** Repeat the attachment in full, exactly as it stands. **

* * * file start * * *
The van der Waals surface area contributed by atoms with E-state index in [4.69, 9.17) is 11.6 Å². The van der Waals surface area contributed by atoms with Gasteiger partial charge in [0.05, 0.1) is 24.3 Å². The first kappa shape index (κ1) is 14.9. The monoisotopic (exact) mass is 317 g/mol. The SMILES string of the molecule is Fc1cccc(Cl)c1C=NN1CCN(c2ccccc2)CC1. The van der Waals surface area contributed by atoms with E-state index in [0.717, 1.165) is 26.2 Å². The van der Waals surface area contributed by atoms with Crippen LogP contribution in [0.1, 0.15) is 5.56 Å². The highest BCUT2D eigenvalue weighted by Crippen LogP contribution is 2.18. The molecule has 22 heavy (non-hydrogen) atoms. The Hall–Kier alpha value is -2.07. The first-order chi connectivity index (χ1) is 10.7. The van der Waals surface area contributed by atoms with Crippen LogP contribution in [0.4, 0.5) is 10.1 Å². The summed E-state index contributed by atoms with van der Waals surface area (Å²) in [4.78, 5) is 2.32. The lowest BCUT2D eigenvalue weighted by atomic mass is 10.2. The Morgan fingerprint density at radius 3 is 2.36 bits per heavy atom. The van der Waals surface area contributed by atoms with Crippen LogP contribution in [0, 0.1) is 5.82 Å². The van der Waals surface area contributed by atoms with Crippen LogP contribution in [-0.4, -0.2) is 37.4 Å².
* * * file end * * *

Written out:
The van der Waals surface area contributed by atoms with E-state index in [4.69, 9.17) is 11.6 Å². The van der Waals surface area contributed by atoms with Gasteiger partial charge in [0.05, 0.1) is 24.3 Å². The first kappa shape index (κ1) is 14.9. The monoisotopic (exact) mass is 317 g/mol. The SMILES string of the molecule is Fc1cccc(Cl)c1C=NN1CCN(c2ccccc2)CC1. The van der Waals surface area contributed by atoms with E-state index in [0.717, 1.165) is 26.2 Å². The van der Waals surface area contributed by atoms with Crippen LogP contribution in [0.1, 0.15) is 5.56 Å². The highest BCUT2D eigenvalue weighted by Crippen LogP contribution is 2.18. The molecule has 22 heavy (non-hydrogen) atoms. The Hall–Kier alpha value is -2.07. The first-order chi connectivity index (χ1) is 10.7. The van der Waals surface area contributed by atoms with Crippen LogP contribution in [0.4, 0.5) is 10.1 Å². The summed E-state index contributed by atoms with van der Waals surface area (Å²) in [4.78, 5) is 2.32. The lowest BCUT2D eigenvalue weighted by atomic mass is 10.2. The Morgan fingerprint density at radius 3 is 2.36 bits per heavy atom. The van der Waals surface area contributed by atoms with Crippen LogP contribution in [0, 0.1) is 5.82 Å². The van der Waals surface area contributed by atoms with Crippen LogP contribution in [-0.4, -0.2) is 37.4 Å².